• Our China-Tibet-Nepal-India trip only two months away.  Despite it being so close, I really don't have much to write about.  We're in the process of getting our visas with help of the AAA travel agent.  We've learned the Chinese are sticklers for detail and the Indians prefer blue ink to black ink meaning we've had to sign the visa paperwork twice ... hopefully we won't have to sign it again.

    I'm also waiting for prescriptions for malaria medication (fort the India portion of the trip) and antibiotics (for the bathroom portion of the trip).  The travel medical center was supposed to call them in to our pharmacy but it's been a week and nothing has showed up yet so I'll have to figure out what the deal is.

    After we return will be a whole different story.  I'm hoping to get twenty to thirty posts, along with corresponding pictures, from this month long trip in south Asia.

  • My 2013 Camino, planning-anticipating-planning some more.  I actually put a preliminary itinerary together last November.  I did this despite the fact that it was almost two years away at the time.  Chances are I will have to redo the itinerary as albergues open and close and not all albergues are open in September and October when I'll be going back.

    I've even been trolling the travel sites looking at airline prices ... a year and a half before I'm actually traveling and at least a whole six months before I could actually make reservations.  I keep having to pull myself back from the ledge.

    The latest thing has been monitoring the Camino de Santiago Forum for useful information ... and sharing, hopefully, useful information.  It seems there are a lot of people out there as obsessed with the Camino as I seem to be.

    I've thought about posting about the plans but it's just way ... way ... too soon and I imagine that the few readers I have are sick of all the Camino talk.  With that in mind I have told myself that I won't post about the planning until 2013.  At least I'll try not to post about the planning until then.

  • RAGBRAI, wondering if my knee will heal enough for me to ever do it.  I intend to start riding my bike when I return from our China trip.  I'll start out slow.  Probably ride with a knee brace just like I do on my long walks.  We'll see if the custom orthotics and the physical therapy have done/are doing their job or not.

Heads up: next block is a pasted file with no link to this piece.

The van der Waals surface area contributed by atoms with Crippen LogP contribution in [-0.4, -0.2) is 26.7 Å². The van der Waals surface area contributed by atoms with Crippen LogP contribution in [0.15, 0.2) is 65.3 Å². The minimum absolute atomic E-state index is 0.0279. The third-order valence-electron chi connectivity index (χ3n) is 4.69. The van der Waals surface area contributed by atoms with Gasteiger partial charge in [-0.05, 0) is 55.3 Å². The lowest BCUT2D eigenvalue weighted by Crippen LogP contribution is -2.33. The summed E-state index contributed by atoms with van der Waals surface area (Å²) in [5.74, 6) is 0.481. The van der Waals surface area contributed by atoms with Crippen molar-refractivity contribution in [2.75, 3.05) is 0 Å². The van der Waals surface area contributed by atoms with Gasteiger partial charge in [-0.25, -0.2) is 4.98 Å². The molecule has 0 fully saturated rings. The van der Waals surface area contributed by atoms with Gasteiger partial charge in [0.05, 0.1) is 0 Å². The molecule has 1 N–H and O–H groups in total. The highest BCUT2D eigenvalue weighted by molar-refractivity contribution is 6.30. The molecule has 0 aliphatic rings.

I've decided to postpone any attempt at RAGBRAI until after my 2013 Camino.  I'm a little afraid of messing up my leg again only a couple months before going back on the Camino.  This means RAGBRAI would be in 2014 or 2015 at the earliest.

  • And then there is something that's been niggling me in the back of the head ever since I got back from the Camino.  I want to do the Appalachian Trail (AT).  I've thought about this for awhile actually and never took the idea seriously but the way I see myself has changed.

    When I was planning my 2011 Camino I was most concerned that I wouldn't make it past day three.  I left home convinced that I would give up shortly after starting and I would come home humiliated and ashamed.  That couldn't be further from the truth.  I had some tough days.  Quite a few actually.  But I made it and I came back proud of my accomplishment.

    So now I'm thinking of the Appalachian Trail and the thought of not making the 2,184 miles (3,515 km) just isn't crossing my mind.  The AT is only four and a quarter Caminos.  I estimate it should take me five to six months to do.  And you know what?  It doesn't feel daunting.  It's a wonderful feeling actually.  A feeling of self-confidence I've rarely felt.

    I've set a goal of my fifty-fifth birthday (2018) for doing the AT.  I have a few things to learn first.  Camping is one.  Never camped in my life.  I'll have to rethink my whole packing strategy.  The Camino emphasizes less weight but the AT is a whole other animal.  You have to carry enough food and water for extended periods.  You have to carry food preparation stuff.  You need a tent, sleeping bag, and sleeping pad.   Basically, everything an albergue provides on the Camino has to be in your pack.  Oh yeah ... and you have to poop in the woods.  Never done it.  Whoopee.